Authors of section


Alan Ruggles, Jeffrey Watkins

Executive Editor

Jörg Auer

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Ulnar fractures: patient examination

1. Clinical signs

Clinically, patients affected with a fracture of the olecranon will present with acute onset, severe lameness. They will usually be grade 4-5/5 lame. The degree of soft-tissue swelling in the area will vary depending on the inciting trauma and secondary fracture displacement. When there is displacement, the patient will usually present with a dropped elbow stance and be unable to extend the elbow and carpus. This is particularly common in type 1b fractures in foals.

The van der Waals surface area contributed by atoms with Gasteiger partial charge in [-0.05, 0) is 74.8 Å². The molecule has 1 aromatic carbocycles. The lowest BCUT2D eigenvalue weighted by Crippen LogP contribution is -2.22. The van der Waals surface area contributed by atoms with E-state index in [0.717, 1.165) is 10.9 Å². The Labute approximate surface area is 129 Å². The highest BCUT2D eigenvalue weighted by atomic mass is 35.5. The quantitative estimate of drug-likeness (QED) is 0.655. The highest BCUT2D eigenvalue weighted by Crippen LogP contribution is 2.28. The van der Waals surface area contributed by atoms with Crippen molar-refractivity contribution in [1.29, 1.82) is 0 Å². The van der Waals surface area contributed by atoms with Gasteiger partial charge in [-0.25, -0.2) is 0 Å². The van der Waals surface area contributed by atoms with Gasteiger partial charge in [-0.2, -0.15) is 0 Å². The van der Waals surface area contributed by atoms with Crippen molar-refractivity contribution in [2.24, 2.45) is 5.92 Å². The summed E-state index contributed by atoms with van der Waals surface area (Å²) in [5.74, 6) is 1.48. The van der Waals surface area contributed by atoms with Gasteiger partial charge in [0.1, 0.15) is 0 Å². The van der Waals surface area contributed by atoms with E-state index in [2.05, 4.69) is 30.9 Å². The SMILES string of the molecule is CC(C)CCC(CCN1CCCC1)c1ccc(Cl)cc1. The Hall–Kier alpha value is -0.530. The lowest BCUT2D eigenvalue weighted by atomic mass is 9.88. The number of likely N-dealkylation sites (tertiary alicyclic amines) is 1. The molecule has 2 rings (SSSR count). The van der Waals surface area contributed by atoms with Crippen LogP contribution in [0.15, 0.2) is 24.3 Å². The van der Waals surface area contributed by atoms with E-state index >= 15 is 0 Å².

2. Differential diagnosis

The differential diagnosis for a patient that presents with a dropped elbow stance include fractures of the humerus as well as radial nerve injuries. In addition, patients with fractures of the scapular neck region may assume a similar stance. It is often possible to differentiate humeral and olecranon fractures on clinical examination. In some instances, the olecranon fracture can be palpated. The location and character of the soft-tissue swelling can also help differentiate a humeral from an olecranon fracture. Humeral fractures, especially those affecting the diaphyseal region are usually accompanied by an apparent swelling of the brachial region when viewed from the front of the patient (left).

3. Images

Diagnostic images are best obtained in the standing patient by directing the beam from medial to lateral and slightly cranial to caudal with the leg held in extension by an assistant.
A cranial to caudal projection is required to rule out additional injury, especially of the radius.

Ulnar fractures introduction